You can find affidavits on the foreign embassy website of the country you plan to marry in, and then have it notarized by a U.S. embassy or consulate. Some countries will also require the document be notarized by a U.S. embassy within their country.
Oh wait, there’s more!
Some countries require you to “post the banns” a couple of weeks before your wedding date. This is an advertisement of your wedding in the local newspaper to allow adequate time for a person to object to the union! In most countries, though, this practice is waived for U.S. citizens, but it is still good to be aware of it. Greece, a gorgeous and ever-popular elopement destination still adheres to this archaic law.
Certain Mexican cities require health documents from a Mexican doctor, so be aware that some requirements vary by county or city as well as the country.
A translator is strongly advised if you plan to marry in France since the ceremony will be performed in French.
Oh, and no – Iceland cannot guarantee the color or appearance of the Northern Lights as your ceremony backdrop.
Feeling overwhelmed with all the possible variations and regulations? Many couples opt for a wedding coordinator, who knows the ropes inside and out, and can provide step-by-step assistance.
Who to Contact About Getting Married Abroad
Visit the Department of State’s website for the contact information from their list of foreign embassies and consulates. If you know the country you want to get married in, visit their tourist information bureau or the embassy’s website for specific marriage requirements.
Another recommendation is to contact the Attorney General of your state to confirm what documentation you need for your marriage abroad to be valid in the U.S. upon your return.
How to Obtain a Visa for a Foreign Spouse
The U.S. Citizenship and Immigration Services website clearly outlines exactly what documents you need to bring your foreign spouse to live as a permanent resident in the U.S. depending on your situation. There are different forms to complete that depend on if you are a U.S. Citizen or permanent resident (“green card” holder).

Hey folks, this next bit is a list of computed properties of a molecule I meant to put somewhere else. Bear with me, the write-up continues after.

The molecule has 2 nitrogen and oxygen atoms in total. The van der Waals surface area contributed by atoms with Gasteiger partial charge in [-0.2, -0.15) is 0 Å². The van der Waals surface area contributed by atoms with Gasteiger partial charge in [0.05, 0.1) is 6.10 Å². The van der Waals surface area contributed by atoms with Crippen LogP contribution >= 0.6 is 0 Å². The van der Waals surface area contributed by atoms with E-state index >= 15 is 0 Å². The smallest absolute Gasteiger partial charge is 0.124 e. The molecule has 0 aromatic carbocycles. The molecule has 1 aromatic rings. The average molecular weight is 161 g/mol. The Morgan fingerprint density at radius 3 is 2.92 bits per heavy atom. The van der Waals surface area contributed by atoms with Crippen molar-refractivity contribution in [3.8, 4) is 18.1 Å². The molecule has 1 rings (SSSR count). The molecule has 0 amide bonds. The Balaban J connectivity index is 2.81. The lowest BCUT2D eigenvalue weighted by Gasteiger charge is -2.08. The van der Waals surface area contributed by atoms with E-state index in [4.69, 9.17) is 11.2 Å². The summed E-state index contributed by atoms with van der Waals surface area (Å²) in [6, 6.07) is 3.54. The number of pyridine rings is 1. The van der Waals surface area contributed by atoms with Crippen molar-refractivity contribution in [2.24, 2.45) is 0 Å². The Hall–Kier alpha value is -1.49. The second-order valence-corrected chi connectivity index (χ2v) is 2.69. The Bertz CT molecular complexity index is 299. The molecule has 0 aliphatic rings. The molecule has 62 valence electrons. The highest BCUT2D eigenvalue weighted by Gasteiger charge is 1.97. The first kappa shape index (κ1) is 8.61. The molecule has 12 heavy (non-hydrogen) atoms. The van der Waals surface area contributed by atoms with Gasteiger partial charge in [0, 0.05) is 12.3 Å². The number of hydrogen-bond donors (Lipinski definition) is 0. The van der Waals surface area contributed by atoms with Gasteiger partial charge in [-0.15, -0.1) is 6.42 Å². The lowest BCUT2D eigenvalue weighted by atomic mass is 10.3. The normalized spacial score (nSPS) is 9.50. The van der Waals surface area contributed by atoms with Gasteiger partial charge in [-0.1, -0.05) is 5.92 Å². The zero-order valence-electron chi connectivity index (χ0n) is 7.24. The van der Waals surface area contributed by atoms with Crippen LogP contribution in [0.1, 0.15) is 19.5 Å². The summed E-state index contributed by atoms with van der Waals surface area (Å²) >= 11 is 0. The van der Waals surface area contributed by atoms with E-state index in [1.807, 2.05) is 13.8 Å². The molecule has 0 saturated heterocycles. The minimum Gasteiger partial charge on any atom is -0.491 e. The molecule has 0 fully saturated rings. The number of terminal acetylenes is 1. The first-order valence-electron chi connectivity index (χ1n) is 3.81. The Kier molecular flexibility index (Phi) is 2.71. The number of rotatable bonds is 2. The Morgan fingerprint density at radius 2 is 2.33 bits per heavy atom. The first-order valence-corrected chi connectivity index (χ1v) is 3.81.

The specific documents you’ll need to get a visa to bring your foreign spouse to the U.S. will vary according to your situation, but in general, you’ll need to have:
- Valid passports for both you and your spouse
- Birth certificates for both you and your spouse
- Proof of your U.S. citizenship or U.S. permanent residence
- Visa application forms
- An “Affidavit of Support” and financial documents to prove you can support your spouse
- Medical exam forms
- Original marriage certificate
- Passport-style photographs
All these items are submitted for review by U.S. immigration authorities. If your application packet passes muster, your spouse will be called for an interview at the U.S. Embassy or Consulate. After this interview, the final visa will be granted.
More information on how to obtain a U.S. residence visa for your foreign spouse is available on the U.S. State Department’s website.
If instead of having a wedding overseas, you want to bring a foreign fiancée to the United States and have the wedding here, your fiancée will need a K-1 visa.
Is It Worth It?
What’s not to love about a colorful new stamp in your passport to commemorate your special day? If you have the patience to deal with the time-consuming process of getting married abroad, you’ll be rewarded with an unforgettable wedding day.
While affidavits and blood tests may not be as fun as choosing your wedding colors, or sampling cake flavors, they are all part of planning your ultimate destination wedding or elopement. In the end, you’ll remember the love, not the legislation. So what are you waiting for? Get your passport ready, and say “I do” to a destination wedding!